Catching Atlantic mackerel for tuna fishing will still be possible
OTTAWA — Bluefin tuna fishing companies will be able to continue to catch Atlantic mackerel for use as bait, under an exemption granted by Fisheries and Oceans Canada.
Fishermen, primarily in Prince Edward Island and Nova Scotia, had complained of losing their primary source of bait when the department recently imposed a moratorium on Atlantic mackerel fishing to protect the species.
In a statement released late Thursday, the ministry said all bluefin tuna rig and rod and line license holders will be able to catch 20 mackerel per trip for the purpose of using them as bait.
The announcement was positively received in Prince Edward Island, where the sport fishing industry is renowned for its tuna catch and release sessions.
Prince Edward Island Tuna Charterers Association president Troy Bruce said catching a bluefin tuna without live mackerel would have posed a serious challenge to the industry.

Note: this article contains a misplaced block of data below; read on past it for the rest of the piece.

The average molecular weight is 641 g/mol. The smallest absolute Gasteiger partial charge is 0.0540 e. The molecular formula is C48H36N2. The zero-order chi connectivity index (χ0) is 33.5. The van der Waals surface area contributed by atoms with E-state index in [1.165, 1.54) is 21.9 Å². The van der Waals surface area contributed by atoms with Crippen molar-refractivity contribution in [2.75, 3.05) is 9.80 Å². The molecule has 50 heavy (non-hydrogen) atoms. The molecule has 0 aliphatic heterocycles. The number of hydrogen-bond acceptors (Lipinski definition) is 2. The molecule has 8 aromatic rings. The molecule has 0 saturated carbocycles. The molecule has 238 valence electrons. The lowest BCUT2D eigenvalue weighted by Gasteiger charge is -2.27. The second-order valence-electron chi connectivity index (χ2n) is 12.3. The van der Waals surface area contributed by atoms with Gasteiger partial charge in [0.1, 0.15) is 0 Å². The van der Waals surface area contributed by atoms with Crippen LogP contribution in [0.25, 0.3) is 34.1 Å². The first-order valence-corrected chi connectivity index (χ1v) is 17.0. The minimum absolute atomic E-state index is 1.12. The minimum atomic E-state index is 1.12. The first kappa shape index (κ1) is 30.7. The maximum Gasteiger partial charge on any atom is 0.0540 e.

Using dead bait or lures isn’t nearly as effective at catching the big fish, which can grow to over 450 kilograms.
According to Mr. Bruce, anglers around the world have long considered Canada’s smallest province a top destination for tuna fishing with rod and reel.
In March, federal Fisheries Minister Joyce Murray announced a ban on commercial directed or bait fishing for Atlantic mackerel in Quebec and the Atlantic provinces, saying the species was seriously threatened.